Why do so many car designers and manufacturers insist on revamping more or less successful models from the past, when they could be inventing something new? That is the question considered in Robert Cumberford’s Opinion piece in Auto & Design 144, which is inspired by the 2004 edition of the Detroit Auto Show.
From the miniaturised revamp of the Corvette Nomad concept by GM designer Simon Cox to the update of the 1965 Ford Bronco that was no triumph of design in the first place. Why are Directors of Design so obsessed with the past? True, in some cases, these makeovers are based on significant and successful models from the past. The new Ford GT, for example, is an intelligently conceived update of a Sixties concept that introduced several significant ideas all those years ago. But on all too many occasions it’s hard to see what purpose such remakes serve. So, the roadster on the Lincoln stand superimposed styling cues from 1961 on the Thunderbird’s floorpan and bodywork. Similarly, Ford’s Shelby Cobra is a discreet makeover of the Sixties racing cars that bore the same name, though not a detailed copy of the original shape, while the DaimlerChrysler Jeep is an imitation of the reconnaissance vehicle Dodge was producing during World War II. And in all of this, it is hard to identify the marks of any specific era.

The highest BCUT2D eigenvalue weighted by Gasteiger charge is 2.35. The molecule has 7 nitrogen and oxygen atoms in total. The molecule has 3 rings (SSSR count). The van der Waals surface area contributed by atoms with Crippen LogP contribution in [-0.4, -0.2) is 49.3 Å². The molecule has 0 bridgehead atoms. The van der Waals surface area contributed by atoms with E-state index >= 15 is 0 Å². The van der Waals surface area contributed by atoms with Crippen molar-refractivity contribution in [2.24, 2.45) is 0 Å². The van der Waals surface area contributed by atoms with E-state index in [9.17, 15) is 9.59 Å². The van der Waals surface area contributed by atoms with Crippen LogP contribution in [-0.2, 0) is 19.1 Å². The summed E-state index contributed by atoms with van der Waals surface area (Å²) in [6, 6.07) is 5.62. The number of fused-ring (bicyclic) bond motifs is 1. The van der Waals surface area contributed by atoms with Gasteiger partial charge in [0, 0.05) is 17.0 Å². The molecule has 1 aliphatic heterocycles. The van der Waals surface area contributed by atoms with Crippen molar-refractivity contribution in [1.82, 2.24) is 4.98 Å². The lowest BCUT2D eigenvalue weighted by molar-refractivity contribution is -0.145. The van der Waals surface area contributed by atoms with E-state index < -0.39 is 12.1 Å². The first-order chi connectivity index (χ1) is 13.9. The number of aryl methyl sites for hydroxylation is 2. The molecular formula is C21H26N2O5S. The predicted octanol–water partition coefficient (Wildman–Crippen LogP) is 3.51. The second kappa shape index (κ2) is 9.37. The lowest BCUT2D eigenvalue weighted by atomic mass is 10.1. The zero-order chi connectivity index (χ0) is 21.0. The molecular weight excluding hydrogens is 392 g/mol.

Turning from these “new” models on display in Detroit, Cumberford considers such models of the recent past as the Mini, the New Beetle, the Mazda Miata inspired by the Lotus Elan, not to mention the Defender and the Range Rover. Cumberford ends by expressing the hope that designers will start doing their creative duty and offering the public some genuinely original ideas.
The article continues in Auto & Design no. 144